It’s finally here. Nintendo fans have waited, gobbling up every piece of promotional material, watching every E3 stream, and scouring the internet for leaks. After years of this, The Legend of Zelda: Breath of the Wild is actually here in our hands. Whether you get the game on Nintendo Switch or Wii U, you will be blown away by the many ways the game can surprise you. To help you in those first critical hours, we’ve put together this The Legend of Zelda: Breath of the Wild beginner’s guide, full of tips for getting started in Nintendo’s massive game.

These tips are going to avoid spoilers completely, so feel safe reading them all. They are based on over 50 hours with the final game, which our review called on of the greatest games of all time. You will almost certainly love it, but the opening hours can be rough as you acclimate to the new formula that this game presents you with. So, here’s our tips for getting started in The Legend of Zelda: Breath of the Wild.

This is tip #1 for a reason. It is critical for a number of reasons that you should go slow in Breath of the Wild. This is for a number of reasons, including the fact that after the opening area you are able to go anywhere on the map. You won’t really want to do this though. Instead you’ll want to explore the area, maybe head toward the town described in the main quest, or just take a look at the zones around the Great Plateau, exploring, learning, and figuring out how this game will work.

It’s also important to just take your time and look around, appreciating everything that has went into this game. Breath of the Wild is a gorgeous experience in a number of ways. It is endlessly immersive, and features surprises around every corner. If you’re rushing through it, trying to take on Ganon as quickly as possible, you’re going to miss out. Besides, you’ll want to drink this whole game in and actually look back at key moments.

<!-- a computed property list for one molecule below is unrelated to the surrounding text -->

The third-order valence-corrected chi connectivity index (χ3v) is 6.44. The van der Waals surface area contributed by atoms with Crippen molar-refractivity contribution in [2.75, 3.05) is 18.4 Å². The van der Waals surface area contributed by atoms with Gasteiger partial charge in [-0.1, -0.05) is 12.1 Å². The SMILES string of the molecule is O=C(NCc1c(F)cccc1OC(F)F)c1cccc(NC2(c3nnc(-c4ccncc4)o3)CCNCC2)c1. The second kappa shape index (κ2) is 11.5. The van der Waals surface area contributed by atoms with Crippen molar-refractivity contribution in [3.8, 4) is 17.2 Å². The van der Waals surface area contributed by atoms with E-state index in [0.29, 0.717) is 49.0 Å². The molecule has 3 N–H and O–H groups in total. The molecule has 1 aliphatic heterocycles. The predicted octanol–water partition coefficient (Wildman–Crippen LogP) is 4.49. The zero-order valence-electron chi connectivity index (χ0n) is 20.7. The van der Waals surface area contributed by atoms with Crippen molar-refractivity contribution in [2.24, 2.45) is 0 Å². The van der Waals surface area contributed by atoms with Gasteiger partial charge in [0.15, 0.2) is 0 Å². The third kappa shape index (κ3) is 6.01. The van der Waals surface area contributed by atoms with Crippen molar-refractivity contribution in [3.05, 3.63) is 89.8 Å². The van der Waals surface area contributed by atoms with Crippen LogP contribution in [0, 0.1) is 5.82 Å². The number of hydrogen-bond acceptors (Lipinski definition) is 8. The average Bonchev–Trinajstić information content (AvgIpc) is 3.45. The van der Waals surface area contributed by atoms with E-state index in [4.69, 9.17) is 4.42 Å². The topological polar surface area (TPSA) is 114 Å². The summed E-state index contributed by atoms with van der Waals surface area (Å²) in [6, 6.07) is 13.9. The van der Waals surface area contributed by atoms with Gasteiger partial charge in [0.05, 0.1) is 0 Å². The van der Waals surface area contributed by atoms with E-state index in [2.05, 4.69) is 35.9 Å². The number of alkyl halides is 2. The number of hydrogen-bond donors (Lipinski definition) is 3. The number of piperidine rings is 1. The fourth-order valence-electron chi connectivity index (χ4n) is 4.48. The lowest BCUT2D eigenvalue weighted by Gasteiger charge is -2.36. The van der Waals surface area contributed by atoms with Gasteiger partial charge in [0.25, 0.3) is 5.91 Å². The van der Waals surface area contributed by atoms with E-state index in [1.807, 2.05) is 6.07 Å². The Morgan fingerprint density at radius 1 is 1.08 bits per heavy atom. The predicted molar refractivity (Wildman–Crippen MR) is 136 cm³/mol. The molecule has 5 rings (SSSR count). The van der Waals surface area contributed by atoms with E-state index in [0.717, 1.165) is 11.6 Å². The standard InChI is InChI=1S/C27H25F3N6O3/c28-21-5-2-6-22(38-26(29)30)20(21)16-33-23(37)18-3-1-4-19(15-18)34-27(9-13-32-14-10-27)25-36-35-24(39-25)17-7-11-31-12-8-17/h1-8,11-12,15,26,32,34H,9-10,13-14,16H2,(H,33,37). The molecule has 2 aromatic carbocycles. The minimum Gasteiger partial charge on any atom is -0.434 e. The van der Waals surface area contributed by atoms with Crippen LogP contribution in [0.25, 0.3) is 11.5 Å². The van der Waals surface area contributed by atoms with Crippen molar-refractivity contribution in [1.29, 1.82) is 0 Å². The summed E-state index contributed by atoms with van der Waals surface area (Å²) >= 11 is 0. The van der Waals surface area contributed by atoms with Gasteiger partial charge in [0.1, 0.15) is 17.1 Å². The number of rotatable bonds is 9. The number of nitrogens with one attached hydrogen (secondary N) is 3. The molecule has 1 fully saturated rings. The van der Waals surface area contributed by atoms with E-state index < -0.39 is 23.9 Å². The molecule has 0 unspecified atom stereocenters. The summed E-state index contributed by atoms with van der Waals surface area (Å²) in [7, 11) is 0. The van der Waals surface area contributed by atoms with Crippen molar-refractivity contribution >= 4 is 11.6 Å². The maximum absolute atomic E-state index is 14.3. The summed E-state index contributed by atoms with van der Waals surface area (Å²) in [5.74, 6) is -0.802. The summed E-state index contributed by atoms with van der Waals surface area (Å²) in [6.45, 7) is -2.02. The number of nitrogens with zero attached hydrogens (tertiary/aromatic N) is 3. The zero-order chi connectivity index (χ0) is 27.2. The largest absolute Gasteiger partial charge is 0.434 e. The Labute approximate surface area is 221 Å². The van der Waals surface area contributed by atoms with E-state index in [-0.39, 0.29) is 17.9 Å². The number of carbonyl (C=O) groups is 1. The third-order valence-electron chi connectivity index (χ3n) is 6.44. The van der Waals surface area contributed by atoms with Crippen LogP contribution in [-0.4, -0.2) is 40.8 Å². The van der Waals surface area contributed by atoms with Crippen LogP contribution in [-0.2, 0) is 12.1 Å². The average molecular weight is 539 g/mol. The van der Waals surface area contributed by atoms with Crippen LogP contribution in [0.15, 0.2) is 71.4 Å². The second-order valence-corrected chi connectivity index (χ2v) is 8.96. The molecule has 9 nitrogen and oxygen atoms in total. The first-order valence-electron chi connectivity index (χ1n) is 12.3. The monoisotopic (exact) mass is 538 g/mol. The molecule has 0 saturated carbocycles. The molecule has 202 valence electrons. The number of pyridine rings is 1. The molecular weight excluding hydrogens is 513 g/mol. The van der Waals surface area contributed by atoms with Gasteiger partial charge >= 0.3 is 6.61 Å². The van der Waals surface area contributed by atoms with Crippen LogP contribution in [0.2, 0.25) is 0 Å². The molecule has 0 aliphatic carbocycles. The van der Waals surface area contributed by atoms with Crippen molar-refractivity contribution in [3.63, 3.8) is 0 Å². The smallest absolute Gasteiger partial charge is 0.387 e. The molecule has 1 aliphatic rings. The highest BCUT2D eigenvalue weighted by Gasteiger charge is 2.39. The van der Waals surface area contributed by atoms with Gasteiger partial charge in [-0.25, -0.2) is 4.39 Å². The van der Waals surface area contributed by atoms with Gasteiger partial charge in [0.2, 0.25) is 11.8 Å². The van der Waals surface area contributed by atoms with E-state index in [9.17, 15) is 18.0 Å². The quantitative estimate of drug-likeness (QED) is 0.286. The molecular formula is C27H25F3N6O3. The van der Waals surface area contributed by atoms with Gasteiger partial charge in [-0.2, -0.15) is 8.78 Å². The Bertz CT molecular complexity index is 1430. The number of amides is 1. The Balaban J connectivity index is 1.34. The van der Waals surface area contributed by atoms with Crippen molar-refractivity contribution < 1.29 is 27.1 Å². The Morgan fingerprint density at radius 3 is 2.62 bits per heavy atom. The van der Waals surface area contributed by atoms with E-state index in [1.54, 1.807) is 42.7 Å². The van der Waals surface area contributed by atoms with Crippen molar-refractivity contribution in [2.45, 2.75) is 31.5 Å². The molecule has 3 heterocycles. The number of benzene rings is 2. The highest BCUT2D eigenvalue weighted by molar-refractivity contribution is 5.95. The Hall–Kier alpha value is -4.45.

No, not the alphabet, and not “always be closing.” You’re not a salesman. Instead I have two tips for you to always keep in mind while playing The Legend of Zelda: Breath of the Wild. The first is: always be climbing. Climbing is a bit of a new mechanic in BotW, letting players literally get anywhere they want to go, as long as they climb effectively. But if you’ve played tons of Zelda games in the past, you’re kind of trained to see walls as walls and mountains as impenetrable things that you have to figure out some trick to get around. Not so with The Legend of Zelda: Breath of the Wild.

Instead, if you run into a mountain you can just climb it. Run into a wall? Climb it. Want to see more of the surrounding area? You get the point. Still, it can’t be overemphasized just how big and important climbing is to the experience of The Legend of Zelda: Breath of the Wild. You need to learn how to do it well, how high you can climb for the stamina that you have, and what paths are best to take on mountains.

Next is to “always be cooking”. If you don’t know how to do this check out this guide, and this one that explains the better uses for cooking. Cooking is also new to the Zelda series, and it offers the best way for players to survive, even when they accidentally venture into tougher areas than they’re ready for. While adventuring around Hyrule you should be gathering up any item you see, as your ingredient inventory is limitless. Then whenever you run across a cooking pot you should stop and cook up anything and everything you have.

Mess around with this, combining items that might be beneficial to each other. Stack heart filling items with status stuff, always keeping in mind that Zelda’s cooking is based off of reality. Don’t go mixing everything, you need to think like an actual chef, putting items together that will work in a full meal.